Photonic Dirac cone is a special kind of degenerate state with linear dispersion, which is ubiquitous in various two-dimensional photonic crystals. By introducing the spatial inversion symmetry breaking, photonic Dirac cone will transit to valley states. Such photonic crystals are called valley photonic crystals. In the band gap of the valley photonic crystal, there are valley-protected edge states, which have been verified in silicon photonic crystal slabs. Based on these edge states, many micro-nano photonic integrated devices such as sharp bend waveguides and microcavity lasing have been realized. Correspondingly, photonic nodal ring is a kind of energy band degeneracy that exists in the three-dimensional structure, and it appears as a closed ring in the energy band. By introducing symmetry breaking, the nodal ring can transit to ridge states. Compared with the valley state, the ridge state has more abundant optical behaviors, such as negative refraction and surface-dependent Goos–Hänchen shift. However, the complex three-dimensional structure hinders the realization of the above behaviors in the optical region, and even further to obtain novel functional photonic devices. Therefore, how to realize the ridge state by a simple optical structure has become an urgent problem to be solved in this field.
In a new paper published in Light Science & Applications, a team led by Professor Jianwen Dong from School of Physics and State Key Laboratory of Optoelectronic Materials and Technologies, Sun Yat-sen University, China have realized an ideal nodal ring and ridge states in visible region using simple 1D photonic crystals. They also experimentally observed the surface states in the bandgap of the ridge photonic crystal. The research highlights of this work include the following three aspects:
1. One-dimensional nodal ring photonic crystal
It is generally believed that one-dimensional photonic crystals can only realize topological states in one-dimensional momentum space. Nodal ring is degenerate state in three-dimensional momentum space. It seems impossible to achieve nodal ring by one-dimensional photonic crystals. The research team studied a one-dimensional photonic crystal composed of silicon dioxide and silicon nitride materials (Fig. 1(a)). By creatively taking into account the momenta along aperiodic directions, and utilizing the rotational symmetry, they finally realized the ideal nodal ring (Fig. 1(b)). The research team prepared samples using inductance coupled plasma-enhanced chemical vapor deposition (ICP-CVD). By measuring angle-resolved reflectance spectra in the wavelength range of 500-1100 nm, they confirmed the existence of the nodal ring (Fig. 1(c)).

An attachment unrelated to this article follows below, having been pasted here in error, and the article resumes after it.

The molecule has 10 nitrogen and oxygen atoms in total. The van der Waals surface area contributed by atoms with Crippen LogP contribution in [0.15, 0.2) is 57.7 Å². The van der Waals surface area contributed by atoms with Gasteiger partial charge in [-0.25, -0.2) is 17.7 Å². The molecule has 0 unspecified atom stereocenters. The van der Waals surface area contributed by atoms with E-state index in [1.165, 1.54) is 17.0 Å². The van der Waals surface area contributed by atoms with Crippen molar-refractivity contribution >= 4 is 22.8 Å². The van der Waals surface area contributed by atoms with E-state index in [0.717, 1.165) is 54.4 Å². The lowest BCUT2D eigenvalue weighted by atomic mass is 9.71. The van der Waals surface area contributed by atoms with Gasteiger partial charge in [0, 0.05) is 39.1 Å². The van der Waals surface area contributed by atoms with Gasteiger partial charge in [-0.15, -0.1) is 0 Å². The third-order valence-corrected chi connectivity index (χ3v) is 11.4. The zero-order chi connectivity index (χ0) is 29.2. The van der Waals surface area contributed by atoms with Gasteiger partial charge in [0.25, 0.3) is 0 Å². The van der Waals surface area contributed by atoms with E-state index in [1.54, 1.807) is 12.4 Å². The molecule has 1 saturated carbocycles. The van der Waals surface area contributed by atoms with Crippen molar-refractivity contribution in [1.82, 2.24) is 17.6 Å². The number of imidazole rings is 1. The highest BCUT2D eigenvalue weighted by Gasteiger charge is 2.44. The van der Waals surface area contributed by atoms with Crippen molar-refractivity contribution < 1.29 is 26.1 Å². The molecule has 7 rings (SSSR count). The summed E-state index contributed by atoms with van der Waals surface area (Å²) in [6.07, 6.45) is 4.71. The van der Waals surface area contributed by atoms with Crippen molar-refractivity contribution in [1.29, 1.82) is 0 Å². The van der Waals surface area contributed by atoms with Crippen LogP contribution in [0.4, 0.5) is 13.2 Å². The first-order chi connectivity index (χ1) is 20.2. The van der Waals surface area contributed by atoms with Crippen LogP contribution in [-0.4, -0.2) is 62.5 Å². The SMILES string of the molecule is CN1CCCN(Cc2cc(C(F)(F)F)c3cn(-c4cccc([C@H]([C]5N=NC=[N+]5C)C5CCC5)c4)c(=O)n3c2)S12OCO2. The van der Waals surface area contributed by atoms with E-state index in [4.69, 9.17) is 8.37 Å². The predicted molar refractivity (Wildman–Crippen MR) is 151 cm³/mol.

2. One-dimensional ridge photonic crystal
Further, the research team replaced a layer of silicon nitride (n=2) with silicon-rich nitride (n=3) in the primary cell of the nodal ring photonic crystal, thereby breaking the spatial inversion symmetry of the structure (Fig. 2(a)). In this case, the nodal ring degeneracy transits to a ridge state with a bandgap. They called this kind of photonic crystal as ridge photonic crystal. Similar to the valley photonic crystal, the calculation results show that a toroidal-shaped Berry flux is formed near the position of the original nodal ring, implying the existence of topologically protected interface states in this bandgap (Fig. 2(c)). Using the low-loss silicon-rich nitride film growth process developed earlier, the research team fabricated a one-dimensional ridge photonic crystal, and observed the interface states by measuring the angle-resolved reflectance spectrum in the wavelength range of 600-1100 nm (Fig. 2(d)).
3. Intrinsic relationship between optical Tamm state and nodal ring
At the beginning of this century, people discovered that there may be surface states at the interface of one-dimensional photonic crystal and the metal, which is called optical Tamm state. In this work, the research team found that the nodal ring just locates the singularity of the photonic crystal’s reflection phase, which makes the existence condition of the optical Tamm state always satisfied. Therefore, there must be optical Tamm states protected by phase singularities at the interface of metal and the nodal ring photonic crystal, which provides theoretical guidance for deterministic design of optical Tamm states. The research team deposited a silver film on the surface of the one-dimensional nodal ring photonic crystal using the electron beam evaporation method. The existence of the optical Tamm states was confirmed by measuring the angle-resolved reflectance spectra in the wavelength range of 600-1000 nm.
“Our work paves the way for realizing optical phenomena such as negative refraction of surface states and surface-dependent Goos–Hänchen shift in the optical region. Furthermore, nodal ring can also transit to Weyl point degeneracy by introducing other types of symmetry breaking. Therefore, the one-dimensional nodal ring photonic crystal proposed in this work provides the possibility to explore the applications of Weyl point and its associated topological surface states in micro-nano optics.” The scientists forecast.
Light Science & Applications